8 December 2023

In wake of bushfires, Bega Valley's leaders are now better prepared to support community

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Graduates celebrated finishing the 2023 Regenerate Bega Valley program.

Graduates celebrate finishing the 2023 Regenerate Bega Valley program. Photo: Supplied.

Not-for-profits in the Bega Valley are now better placed and resourced to support their community in the wake of the recent bushfire disasters, thanks to new leadership networks.

The Black Summer bushfires in 2019/2020 led to fatigue and a depletion of the resources and volunteers available to not-for-profits (NFPs) supporting the ongoing recovery, the Australian Rural Leadership Foundation (ARLF) and the Foundation for Rural & Regional Renewal (FRRR) said.

But these organisations also say that two recent leadership development programs have begun to reverse that trend.

ARLF and FRRR recently partnered to deliver Regenerate Bega Valley and Regenerate Shoalhaven.

These leadership development programs equipped 41 participants with the tools, skills, resources and connections to effectively collaborate on many fronts, from supporting recovery to harnessing opportunities across the communities.

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FRRR’s people programs portfolio lead Deb Samuels said the training was part of a long-term investment in strengthening community capacity.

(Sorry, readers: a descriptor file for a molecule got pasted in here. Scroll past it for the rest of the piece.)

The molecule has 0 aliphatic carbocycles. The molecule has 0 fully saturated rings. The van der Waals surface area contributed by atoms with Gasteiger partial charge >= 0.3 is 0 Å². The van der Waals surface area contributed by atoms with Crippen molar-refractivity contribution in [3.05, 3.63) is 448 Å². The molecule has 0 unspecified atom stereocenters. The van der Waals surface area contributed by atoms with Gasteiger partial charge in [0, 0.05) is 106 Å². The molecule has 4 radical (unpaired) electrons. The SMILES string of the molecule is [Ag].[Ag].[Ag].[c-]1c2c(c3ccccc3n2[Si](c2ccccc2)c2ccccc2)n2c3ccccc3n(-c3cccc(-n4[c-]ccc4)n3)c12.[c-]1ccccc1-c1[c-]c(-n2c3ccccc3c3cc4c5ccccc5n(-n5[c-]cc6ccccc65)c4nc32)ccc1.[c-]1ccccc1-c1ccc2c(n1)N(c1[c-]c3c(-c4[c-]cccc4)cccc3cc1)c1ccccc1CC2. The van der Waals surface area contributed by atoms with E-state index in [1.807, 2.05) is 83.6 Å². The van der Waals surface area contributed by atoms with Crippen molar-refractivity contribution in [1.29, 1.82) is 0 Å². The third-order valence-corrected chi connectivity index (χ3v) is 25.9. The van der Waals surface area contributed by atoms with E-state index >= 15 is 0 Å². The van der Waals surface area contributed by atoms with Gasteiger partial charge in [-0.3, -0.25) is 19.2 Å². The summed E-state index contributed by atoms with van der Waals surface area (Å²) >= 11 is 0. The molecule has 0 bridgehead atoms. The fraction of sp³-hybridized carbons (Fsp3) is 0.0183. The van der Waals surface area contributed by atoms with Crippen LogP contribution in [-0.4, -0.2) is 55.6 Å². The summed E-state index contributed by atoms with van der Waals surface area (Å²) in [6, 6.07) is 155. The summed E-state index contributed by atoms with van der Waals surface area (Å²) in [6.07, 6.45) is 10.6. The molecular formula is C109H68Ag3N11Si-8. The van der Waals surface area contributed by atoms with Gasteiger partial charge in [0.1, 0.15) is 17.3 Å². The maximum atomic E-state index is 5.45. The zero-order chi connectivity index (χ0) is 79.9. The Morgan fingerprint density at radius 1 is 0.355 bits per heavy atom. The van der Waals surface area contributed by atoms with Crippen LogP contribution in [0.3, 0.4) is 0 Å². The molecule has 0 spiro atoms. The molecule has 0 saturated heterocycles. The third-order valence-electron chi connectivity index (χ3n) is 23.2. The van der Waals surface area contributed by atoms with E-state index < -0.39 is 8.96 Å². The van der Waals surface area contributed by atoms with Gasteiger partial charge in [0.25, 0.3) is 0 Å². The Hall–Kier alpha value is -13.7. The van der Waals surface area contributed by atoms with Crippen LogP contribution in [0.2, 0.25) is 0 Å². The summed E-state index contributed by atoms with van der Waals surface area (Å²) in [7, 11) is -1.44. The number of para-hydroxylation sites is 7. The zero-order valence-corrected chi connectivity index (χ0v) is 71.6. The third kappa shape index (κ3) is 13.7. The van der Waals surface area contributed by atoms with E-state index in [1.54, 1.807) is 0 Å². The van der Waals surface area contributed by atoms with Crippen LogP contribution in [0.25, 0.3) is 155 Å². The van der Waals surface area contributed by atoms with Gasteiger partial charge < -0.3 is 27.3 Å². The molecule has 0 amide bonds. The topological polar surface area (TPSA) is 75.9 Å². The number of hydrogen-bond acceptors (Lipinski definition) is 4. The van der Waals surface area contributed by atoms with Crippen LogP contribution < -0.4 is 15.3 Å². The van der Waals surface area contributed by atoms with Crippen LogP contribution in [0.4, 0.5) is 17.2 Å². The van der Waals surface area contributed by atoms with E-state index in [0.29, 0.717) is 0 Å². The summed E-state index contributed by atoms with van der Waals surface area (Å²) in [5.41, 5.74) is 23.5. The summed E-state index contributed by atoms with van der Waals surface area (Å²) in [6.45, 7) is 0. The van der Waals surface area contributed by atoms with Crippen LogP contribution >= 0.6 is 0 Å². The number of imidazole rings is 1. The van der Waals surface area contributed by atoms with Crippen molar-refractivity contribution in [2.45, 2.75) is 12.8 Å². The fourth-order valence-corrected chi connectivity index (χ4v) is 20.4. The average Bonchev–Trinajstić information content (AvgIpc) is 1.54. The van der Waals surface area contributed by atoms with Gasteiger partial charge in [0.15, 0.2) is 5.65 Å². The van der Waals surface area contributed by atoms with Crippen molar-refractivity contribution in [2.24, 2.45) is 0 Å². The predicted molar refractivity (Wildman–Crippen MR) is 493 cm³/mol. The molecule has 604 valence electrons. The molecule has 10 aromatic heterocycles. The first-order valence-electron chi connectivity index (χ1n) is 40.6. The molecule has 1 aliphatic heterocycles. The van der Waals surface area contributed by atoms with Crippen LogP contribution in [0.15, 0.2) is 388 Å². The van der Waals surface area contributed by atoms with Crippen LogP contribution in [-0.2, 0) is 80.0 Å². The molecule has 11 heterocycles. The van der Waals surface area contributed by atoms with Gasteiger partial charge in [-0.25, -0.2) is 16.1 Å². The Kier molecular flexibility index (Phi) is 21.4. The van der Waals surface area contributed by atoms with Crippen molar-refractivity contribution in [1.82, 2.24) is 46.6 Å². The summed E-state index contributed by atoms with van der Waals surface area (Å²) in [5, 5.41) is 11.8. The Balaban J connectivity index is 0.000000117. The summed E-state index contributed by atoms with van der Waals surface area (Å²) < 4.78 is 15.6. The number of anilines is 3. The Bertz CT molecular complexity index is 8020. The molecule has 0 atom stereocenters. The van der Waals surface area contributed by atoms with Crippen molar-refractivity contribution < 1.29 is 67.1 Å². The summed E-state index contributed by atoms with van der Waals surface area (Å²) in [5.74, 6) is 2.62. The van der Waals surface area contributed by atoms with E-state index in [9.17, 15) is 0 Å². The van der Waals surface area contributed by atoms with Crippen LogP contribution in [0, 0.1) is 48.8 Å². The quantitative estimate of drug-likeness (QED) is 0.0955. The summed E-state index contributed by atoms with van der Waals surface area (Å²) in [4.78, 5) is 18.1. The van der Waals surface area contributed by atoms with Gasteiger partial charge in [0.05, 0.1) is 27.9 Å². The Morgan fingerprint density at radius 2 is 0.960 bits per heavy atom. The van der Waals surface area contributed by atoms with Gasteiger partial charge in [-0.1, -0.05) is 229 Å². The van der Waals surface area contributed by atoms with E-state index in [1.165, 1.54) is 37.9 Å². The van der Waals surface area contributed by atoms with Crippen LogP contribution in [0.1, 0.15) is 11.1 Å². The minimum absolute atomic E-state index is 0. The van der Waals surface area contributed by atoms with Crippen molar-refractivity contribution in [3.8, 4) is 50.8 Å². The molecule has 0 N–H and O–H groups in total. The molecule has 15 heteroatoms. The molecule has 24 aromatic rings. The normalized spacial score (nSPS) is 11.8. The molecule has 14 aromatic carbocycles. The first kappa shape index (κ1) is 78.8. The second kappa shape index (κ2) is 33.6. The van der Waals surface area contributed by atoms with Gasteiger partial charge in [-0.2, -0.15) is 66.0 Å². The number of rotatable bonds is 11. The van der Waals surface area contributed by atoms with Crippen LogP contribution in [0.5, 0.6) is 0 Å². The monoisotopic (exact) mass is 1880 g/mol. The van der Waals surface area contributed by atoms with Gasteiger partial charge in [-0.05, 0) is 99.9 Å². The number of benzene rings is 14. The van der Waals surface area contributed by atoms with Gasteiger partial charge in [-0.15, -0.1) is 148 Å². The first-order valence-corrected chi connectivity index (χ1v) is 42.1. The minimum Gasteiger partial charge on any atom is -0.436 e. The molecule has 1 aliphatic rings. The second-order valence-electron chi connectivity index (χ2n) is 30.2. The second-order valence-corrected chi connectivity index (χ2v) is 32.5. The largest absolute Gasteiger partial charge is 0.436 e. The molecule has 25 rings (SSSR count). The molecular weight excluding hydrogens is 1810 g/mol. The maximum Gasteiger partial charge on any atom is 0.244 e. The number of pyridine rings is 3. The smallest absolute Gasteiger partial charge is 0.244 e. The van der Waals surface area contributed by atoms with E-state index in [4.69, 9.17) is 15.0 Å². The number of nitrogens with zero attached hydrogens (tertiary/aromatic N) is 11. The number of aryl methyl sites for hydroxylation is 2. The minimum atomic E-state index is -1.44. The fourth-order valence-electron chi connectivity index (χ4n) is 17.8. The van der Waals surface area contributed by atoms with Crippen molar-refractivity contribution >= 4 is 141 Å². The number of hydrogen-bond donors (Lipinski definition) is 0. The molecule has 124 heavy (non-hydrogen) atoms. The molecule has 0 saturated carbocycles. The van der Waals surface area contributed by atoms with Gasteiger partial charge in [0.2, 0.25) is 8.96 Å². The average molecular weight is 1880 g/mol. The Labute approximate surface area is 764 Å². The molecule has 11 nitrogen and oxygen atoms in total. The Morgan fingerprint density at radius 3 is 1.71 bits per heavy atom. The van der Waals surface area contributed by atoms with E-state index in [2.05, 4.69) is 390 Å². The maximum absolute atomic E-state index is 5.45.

“Regenerate Shoalhaven and Regenerate Bega Valley are part of FRRR’s Investing in Rural Community Futures (IRCF) program, which aims to build confidence, ability, skills and longer-term sustainability of the region’s NFPs, and was supported by the Australian Government’s Black Summer Bushfire Recovery grants program,” she said.

“It’s evident from both leadership cohorts that this is well on the way to being achieved.”

There were 19 not-for-profit employees and volunteers who graduated from the Bega Valley program.

“We are thrilled to see this boost in capacity, so they can continue their vital work in local communities,” Ms Samuels said.

The projects the Bega Valley group focused on were: Women to Thrive – governance and boards and committee training, a forum to discuss pressing energy and telecommunication needs to then build a bank of funding ideas, and a spaces and places project focused on homelessness.

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One of the Bega Valley graduates was Penny Green of Tathra, who specialises in energy network resilience.

“I think it takes a lot of courage to recognise who you are as a person, but then what other people can bring to the table as well,” she said.

“And try and fill all those gaps and ensure that all voices are heard.

“I think that was one of my key things – understanding who I was as a person but then also understanding how to evaluate other people and what strengths they can bring.”

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